B for big business
Way back in the year 2008, my first ever front-page post for Destructoid asked if ultra-expensive, realistic-looking AAA games were where the industry was going. Flash forward 15 years later, and most of the enduring, popular new intellectual properties since then haven’t come AAA at all, and instead hail from what you might call “B budget” developers. Human Fall Flat, Five Nights at Freddy’s, Genshin Impact, Among Us, Fall Guys, Fortnite, Vampire Survivors, and Rocket League are just a few of the non-AAA games that went on to find big, sustained audiences since then.
The list of games like this to both launch well and continue to perform well is a lot longer than the list of new, multi-million-dollar, AAA franchises that achieve the same goals in a similar timeframe.
We don’t know how much all these “B budget” games cost, but we can guess that if Fortnite originally cost $300K to produce, the likes of Among Us were likely much less. Player Unknown’s Battlegrounds, one of the most played games of all time, started off as a fan mod fer cripes sake! And some of the few new AAA IPs that did manage to take off in the last decade largely found their footing thanks to goodwill built up from their developers’ work on less-than-AAA budgeted games. Elden Ring would have never taken off without diehard Souls fans, Cyberpunk 2077 wouldn’t be anywhere without the loyalty of fans of the original Witcher games, and so on.
From that perspective, the days of single-player, hyper-realistic games with long expensive cutscenes or other barriers to actual gameplay could be over. Some of the most well-known games in the world in 2023 aren’t trying to muscle attention away from casual shoppers in brick-and-mortar stores like Toys ‘R’ Us or GameStop. They are games that make for great “Let’s Play” videos, are fun to share screenshots or stories about on social media, stream well, and can be picked up and played by a wider audience.
It doesn’t always take a lot of money to make them. So why doesn’t AAA make more games like that?
The AAA culture bubble
AAA gaming, like most media cultures, exists in its own insular little world. Human Fall Flat sold 40 million copies since its release in 2016, but despite the fact that it’s clearly the kind of game that makes a lot of people really happy, you can be sure that it never, ever had a chance of winning one of Geoff Keighley’s Game Awards. Those prizes will inevitably go to a game that either attempts to be like a serious Hollywood movie, and/or involve some “auteur” talent from outside of games, like Norman Reedus or George R.R. Martin. When it comes to cute, silly, gleefully game-y games like Human Fall Flat, AAA executives are quick to handwave their success away. They’re seen as flukes, and their success is perceived to be based entirely on luck.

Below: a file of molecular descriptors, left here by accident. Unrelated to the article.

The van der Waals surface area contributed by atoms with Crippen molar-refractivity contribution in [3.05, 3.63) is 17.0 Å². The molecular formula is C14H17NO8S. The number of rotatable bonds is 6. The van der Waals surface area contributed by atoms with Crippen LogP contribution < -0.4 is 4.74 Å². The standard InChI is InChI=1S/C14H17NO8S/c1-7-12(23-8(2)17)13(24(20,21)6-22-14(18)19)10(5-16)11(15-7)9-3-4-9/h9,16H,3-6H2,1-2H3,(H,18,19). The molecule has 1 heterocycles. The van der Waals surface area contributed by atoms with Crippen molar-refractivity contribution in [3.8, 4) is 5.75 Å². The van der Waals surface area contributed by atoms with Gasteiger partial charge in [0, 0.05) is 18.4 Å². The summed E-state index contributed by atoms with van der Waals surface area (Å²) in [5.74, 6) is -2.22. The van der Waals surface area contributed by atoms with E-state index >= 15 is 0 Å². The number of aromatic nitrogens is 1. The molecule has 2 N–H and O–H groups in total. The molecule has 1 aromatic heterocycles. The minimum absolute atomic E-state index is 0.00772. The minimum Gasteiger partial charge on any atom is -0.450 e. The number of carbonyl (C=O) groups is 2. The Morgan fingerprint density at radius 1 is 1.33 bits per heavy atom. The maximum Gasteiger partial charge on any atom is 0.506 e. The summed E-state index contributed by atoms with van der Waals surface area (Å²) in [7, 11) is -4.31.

The fact that they do a better job than most AAA games at engaging the average player is largely ignored.
This leads to a weird sort of risk aversion where AAA devs feel like they need to spend a massive amount of money to assure that, regardless of what trends are happening at that moment, that their game will be “objectively superior” to the rest. And I get it. It’s much harder to predict which quirky, highly accessible game will be the next one to become a phenomenon. But it’s also likely that it won’t be a AAA game with realistic graphics and a focus on a big, complicated single-player story, because no game like that has sold more than 30 million copies in a long time. GTAV was probably the last one to do that, and it was released a decade ago.
It’s not as though the risk of AAA games with a big marketing budget selling absolutely nothing isn’t there. The capacity to bomb is still strong. AAA titles like Forspoken and The Callisto Protocol are two recent examples. Their AAA publishing, budget, and marketing efforts failed to make them hits. While they never had the potential to be the next Tetris or Minecraft, they don’t even look poised to become “cult hits” like No More Heroes. Moving forward, we can guess that all-new, single-player-focused, big-budget IPs will be more and more of a lose-lose proposition. For AAA, there will always be a ceiling for success, marked by a line where the enthusiast market ends, and the mainstream market begins. But there is no bottom to how hard they can fail.
The irony is, the same factors that limit how big AAA games can get are the same factors that make them appealing to publishers. It’s much easier to be a big fish in a relatively small enthusiast market than it is to try to swim in the blue ocean against massive mainstream hits like Roblox or League of Legends. And, for now, AAA still has the power to craft a niche culture where only they have the resources to make games that will be perceived as “important”.